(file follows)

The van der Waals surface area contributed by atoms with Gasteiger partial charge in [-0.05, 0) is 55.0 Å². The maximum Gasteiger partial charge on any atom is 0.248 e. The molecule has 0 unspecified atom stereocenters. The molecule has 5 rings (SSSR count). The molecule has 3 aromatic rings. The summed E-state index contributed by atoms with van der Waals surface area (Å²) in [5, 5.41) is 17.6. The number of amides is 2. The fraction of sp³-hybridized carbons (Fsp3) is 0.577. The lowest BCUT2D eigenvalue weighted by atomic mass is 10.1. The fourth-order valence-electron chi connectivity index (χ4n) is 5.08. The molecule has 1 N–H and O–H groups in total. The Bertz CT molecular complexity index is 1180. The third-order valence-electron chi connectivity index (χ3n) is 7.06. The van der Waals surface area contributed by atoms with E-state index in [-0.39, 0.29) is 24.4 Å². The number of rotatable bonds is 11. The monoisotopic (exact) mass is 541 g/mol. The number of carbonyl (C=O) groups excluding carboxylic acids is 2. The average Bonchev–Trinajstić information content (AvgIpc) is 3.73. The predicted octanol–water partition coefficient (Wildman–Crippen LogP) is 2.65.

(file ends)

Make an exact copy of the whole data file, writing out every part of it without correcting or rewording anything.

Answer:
The van der Waals surface area contributed by atoms with Gasteiger partial charge in [-0.05, 0) is 55.0 Å². The maximum Gasteiger partial charge on any atom is 0.248 e. The molecule has 0 unspecified atom stereocenters. The molecule has 5 rings (SSSR count). The molecule has 3 aromatic rings. The summed E-state index contributed by atoms with van der Waals surface area (Å²) in [5, 5.41) is 17.6. The number of amides is 2. The fraction of sp³-hybridized carbons (Fsp3) is 0.577. The lowest BCUT2D eigenvalue weighted by atomic mass is 10.1. The fourth-order valence-electron chi connectivity index (χ4n) is 5.08. The molecule has 1 N–H and O–H groups in total. The Bertz CT molecular complexity index is 1180. The third-order valence-electron chi connectivity index (χ3n) is 7.06. The van der Waals surface area contributed by atoms with E-state index in [-0.39, 0.29) is 24.4 Å². The number of rotatable bonds is 11. The monoisotopic (exact) mass is 541 g/mol. The number of carbonyl (C=O) groups excluding carboxylic acids is 2. The average Bonchev–Trinajstić information content (AvgIpc) is 3.73. The predicted octanol–water partition coefficient (Wildman–Crippen LogP) is 2.65.